Cookies Policy
X

This site uses cookies. By continuing to browse the site you are agreeing to our use of cookies.

I accept this policy

Find out more here

Reading the Plot: The Psychology and Poetics of Pārānūyā in Yūsuf Rakhā’s Kitāb al-ṭughrā

No metrics data to plot.
The attempt to load metrics for this article has failed.
The attempt to plot a graph for these metrics has failed.
The full text of this article is not currently available.

Brill’s MyBook program is exclusively available on BrillOnline Books and Journals. Students and scholars affiliated with an institution that has purchased a Brill E-Book on the BrillOnline platform automatically have access to the MyBook option for the title(s) acquired by the Library. Brill MyBook is a print-on-demand paperback copy which is sold at a favorably uniform low price.

Access this article

+ Tax (if applicable)
Add to Favorites
You must be logged in to use this functionality

image of Journal of Arabic Literature

Paranoia, it might be said, is the emotive accomplice of exilic estrangement. This article investigates the psychological and literary dimensions of conspiracist paranoia—radical suspicion that reduces history to the intentions of a global “conspiracy” (muʾāmarah)—in Yūsuf Rakhā’s Kitāb al-ṭughrā: gharāʾib al-tārīkh fī madīnat al-mirrīkh (2011; The Book of the Sultan’s Seal: Strange Incidents from History in the City of Mars, 2015). While this interpretive style has often been recognized as the specific byproduct of the climate of fear and suspicion engendered by authoritarian nationalist regimes in the 1950s and 1960s, its dramatic recurrence in Rakhā’s post-millennial, proto-revolutionary novel requires a closer reading of its multiple sources and functions. Through dialogue with psychoanalytic and literary studies of paranoia and conspiracy theory, I argue that the delusional complex of Kitāb al-ṭughrā’s Muṣṭafā al-Shurbagī can be understood, in part, as the crisis of an ideal of masculinist agency that the protagonist shares with many others. In addition, the novel performs a special “poetics of paranoia,” which not only foregrounds the artistic pleasures inherent in the practice, but also engages in a creative and critical intertextual relationship—or parody—with famous paranoiacs in Arabic and American literature and public culture. This article also aims to address the current dearth of scholarship on paranoia in Arabic literature, and suggests avenues for future research.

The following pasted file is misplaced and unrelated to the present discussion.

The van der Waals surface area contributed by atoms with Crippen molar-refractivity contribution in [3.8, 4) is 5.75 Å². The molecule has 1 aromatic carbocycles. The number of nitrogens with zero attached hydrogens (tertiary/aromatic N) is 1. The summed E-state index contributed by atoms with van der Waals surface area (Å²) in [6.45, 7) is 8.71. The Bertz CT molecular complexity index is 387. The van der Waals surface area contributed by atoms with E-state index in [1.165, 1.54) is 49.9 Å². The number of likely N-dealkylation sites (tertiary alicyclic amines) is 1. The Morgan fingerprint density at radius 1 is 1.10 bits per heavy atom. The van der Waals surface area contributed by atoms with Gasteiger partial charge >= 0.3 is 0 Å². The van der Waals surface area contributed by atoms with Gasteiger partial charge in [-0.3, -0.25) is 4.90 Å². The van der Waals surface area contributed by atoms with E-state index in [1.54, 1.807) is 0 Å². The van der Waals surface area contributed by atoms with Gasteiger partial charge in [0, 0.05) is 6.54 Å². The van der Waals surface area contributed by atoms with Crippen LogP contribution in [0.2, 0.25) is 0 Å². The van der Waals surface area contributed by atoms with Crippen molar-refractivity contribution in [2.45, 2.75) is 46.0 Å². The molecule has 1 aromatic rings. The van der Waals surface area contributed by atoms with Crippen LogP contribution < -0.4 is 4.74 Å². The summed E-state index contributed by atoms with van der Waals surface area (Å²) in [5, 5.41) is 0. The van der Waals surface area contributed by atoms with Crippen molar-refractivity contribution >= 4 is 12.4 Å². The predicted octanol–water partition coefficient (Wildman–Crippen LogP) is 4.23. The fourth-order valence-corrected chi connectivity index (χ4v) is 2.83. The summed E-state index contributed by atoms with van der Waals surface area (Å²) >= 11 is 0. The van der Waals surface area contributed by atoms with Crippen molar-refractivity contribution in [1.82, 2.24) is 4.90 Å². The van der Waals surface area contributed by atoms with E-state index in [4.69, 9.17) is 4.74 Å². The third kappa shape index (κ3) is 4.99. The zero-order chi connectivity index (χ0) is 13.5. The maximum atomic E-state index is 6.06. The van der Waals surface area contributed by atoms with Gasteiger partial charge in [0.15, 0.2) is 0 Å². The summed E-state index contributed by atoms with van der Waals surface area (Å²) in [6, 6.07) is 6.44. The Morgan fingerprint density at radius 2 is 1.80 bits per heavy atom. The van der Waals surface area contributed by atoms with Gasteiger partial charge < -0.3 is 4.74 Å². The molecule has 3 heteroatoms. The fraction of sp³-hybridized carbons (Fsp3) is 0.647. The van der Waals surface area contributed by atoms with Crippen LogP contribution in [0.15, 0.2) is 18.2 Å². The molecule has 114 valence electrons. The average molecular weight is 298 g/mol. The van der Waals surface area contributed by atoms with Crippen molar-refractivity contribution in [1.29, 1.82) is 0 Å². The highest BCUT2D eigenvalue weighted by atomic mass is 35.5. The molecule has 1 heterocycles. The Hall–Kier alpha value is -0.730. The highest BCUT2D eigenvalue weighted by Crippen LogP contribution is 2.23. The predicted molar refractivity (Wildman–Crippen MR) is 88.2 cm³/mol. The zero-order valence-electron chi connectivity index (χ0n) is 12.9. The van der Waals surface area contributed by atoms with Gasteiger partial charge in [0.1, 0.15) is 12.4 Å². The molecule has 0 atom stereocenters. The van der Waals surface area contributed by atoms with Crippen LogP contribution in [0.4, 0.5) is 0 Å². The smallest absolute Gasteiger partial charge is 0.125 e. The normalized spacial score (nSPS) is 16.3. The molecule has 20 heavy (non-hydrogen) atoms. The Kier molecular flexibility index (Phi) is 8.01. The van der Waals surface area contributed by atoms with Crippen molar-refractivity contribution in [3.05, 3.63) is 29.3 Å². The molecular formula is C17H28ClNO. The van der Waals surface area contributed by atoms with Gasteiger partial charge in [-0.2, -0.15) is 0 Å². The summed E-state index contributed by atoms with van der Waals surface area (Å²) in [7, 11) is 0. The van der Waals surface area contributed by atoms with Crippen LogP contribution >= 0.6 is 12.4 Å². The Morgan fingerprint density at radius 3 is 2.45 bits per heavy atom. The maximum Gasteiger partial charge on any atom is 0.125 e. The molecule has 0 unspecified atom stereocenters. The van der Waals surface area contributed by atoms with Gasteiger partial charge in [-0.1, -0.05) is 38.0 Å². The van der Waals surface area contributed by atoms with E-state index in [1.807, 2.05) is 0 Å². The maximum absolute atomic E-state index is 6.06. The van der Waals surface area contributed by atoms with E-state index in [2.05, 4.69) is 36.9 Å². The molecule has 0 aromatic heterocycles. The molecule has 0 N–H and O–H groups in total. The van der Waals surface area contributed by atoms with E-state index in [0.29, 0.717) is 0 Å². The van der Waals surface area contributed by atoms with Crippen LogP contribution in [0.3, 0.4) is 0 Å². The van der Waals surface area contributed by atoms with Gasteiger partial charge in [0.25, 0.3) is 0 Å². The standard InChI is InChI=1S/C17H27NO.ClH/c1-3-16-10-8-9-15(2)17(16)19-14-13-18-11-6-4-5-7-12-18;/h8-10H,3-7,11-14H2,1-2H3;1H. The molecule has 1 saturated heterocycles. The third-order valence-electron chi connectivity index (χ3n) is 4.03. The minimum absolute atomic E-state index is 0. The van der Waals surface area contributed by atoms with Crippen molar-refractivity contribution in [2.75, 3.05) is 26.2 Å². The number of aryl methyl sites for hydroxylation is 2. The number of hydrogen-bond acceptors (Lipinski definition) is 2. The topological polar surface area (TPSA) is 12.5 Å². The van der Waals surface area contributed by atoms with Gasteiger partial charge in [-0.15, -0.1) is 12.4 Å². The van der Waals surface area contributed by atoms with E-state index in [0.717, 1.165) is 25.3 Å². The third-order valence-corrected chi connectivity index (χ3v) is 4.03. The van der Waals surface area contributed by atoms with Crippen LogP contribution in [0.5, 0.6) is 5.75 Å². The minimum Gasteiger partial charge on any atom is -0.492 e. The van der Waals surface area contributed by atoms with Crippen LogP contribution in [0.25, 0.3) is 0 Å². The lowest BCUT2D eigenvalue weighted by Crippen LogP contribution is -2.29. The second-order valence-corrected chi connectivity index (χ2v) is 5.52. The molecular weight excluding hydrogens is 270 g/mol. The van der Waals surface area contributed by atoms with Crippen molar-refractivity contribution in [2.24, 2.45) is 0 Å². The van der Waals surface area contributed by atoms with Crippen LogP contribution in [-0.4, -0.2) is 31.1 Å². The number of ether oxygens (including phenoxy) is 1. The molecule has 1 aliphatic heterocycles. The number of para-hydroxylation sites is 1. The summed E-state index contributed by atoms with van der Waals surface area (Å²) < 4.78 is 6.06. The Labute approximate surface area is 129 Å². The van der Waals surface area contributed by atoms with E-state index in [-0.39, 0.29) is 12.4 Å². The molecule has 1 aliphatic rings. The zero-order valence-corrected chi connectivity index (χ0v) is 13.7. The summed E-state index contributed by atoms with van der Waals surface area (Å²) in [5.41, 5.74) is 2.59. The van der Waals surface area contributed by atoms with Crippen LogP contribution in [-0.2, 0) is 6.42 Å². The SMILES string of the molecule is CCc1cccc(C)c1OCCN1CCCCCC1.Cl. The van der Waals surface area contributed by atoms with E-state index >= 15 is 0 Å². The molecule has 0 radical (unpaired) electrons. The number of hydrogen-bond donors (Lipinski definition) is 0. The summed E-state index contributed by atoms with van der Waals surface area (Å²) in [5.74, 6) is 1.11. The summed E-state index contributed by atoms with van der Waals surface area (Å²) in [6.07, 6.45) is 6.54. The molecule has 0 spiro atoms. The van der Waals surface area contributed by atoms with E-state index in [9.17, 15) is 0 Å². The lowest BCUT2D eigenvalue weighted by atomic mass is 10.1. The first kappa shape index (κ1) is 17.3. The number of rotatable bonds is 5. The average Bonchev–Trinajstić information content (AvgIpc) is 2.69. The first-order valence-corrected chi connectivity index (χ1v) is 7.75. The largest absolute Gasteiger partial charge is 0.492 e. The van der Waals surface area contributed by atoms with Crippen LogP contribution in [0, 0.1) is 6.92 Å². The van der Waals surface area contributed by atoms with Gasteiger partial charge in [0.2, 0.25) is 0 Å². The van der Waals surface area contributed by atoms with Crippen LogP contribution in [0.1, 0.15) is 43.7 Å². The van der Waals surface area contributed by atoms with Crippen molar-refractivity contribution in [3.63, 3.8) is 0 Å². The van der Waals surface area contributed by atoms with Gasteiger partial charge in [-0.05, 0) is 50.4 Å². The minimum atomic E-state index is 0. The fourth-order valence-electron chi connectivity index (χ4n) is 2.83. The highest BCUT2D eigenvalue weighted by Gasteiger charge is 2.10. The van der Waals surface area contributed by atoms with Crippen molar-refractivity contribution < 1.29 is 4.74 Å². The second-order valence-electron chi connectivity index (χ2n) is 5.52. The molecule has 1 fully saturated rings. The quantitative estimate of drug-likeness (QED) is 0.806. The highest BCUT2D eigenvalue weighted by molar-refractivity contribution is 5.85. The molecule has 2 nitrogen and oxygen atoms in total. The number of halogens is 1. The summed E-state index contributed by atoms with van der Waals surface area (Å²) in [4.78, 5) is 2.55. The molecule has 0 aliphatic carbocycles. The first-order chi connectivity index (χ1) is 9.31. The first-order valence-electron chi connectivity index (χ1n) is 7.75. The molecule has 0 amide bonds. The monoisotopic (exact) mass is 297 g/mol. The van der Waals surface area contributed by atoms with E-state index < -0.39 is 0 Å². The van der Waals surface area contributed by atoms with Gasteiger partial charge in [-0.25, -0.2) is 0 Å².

Affiliations: 1: Rutgers University bk311@scarletmail.rutgers.edu

10.1163/1570064x-12341311
/content/journals/10.1163/1570064x-12341311
dcterms_title,pub_keyword,dcterms_description,pub_author
10
5
Loading
Loading

Full text loading...

/content/journals/10.1163/1570064x-12341311
Loading

Data & Media loading...

http://brill.metastore.ingenta.com/content/journals/10.1163/1570064x-12341311
Loading

Article metrics loading...

/content/journals/10.1163/1570064x-12341311
2015-11-06
2017-11-24

Sign-in

Can't access your account?
  • Tools

  • Add to Favorites
  • Printable version
  • Email this page
  • Subscribe to ToC alert
  • Get permissions
  • Recommend to your library

    You must fill out fields marked with: *

    Librarian details
    Your details
    Why are you recommending this title?
    Select reason:
     
    Journal of Arabic Literature — Recommend this title to your library
  • Export citations
  • Key

  • Full access
  • Open Access
  • Partial/No accessInformation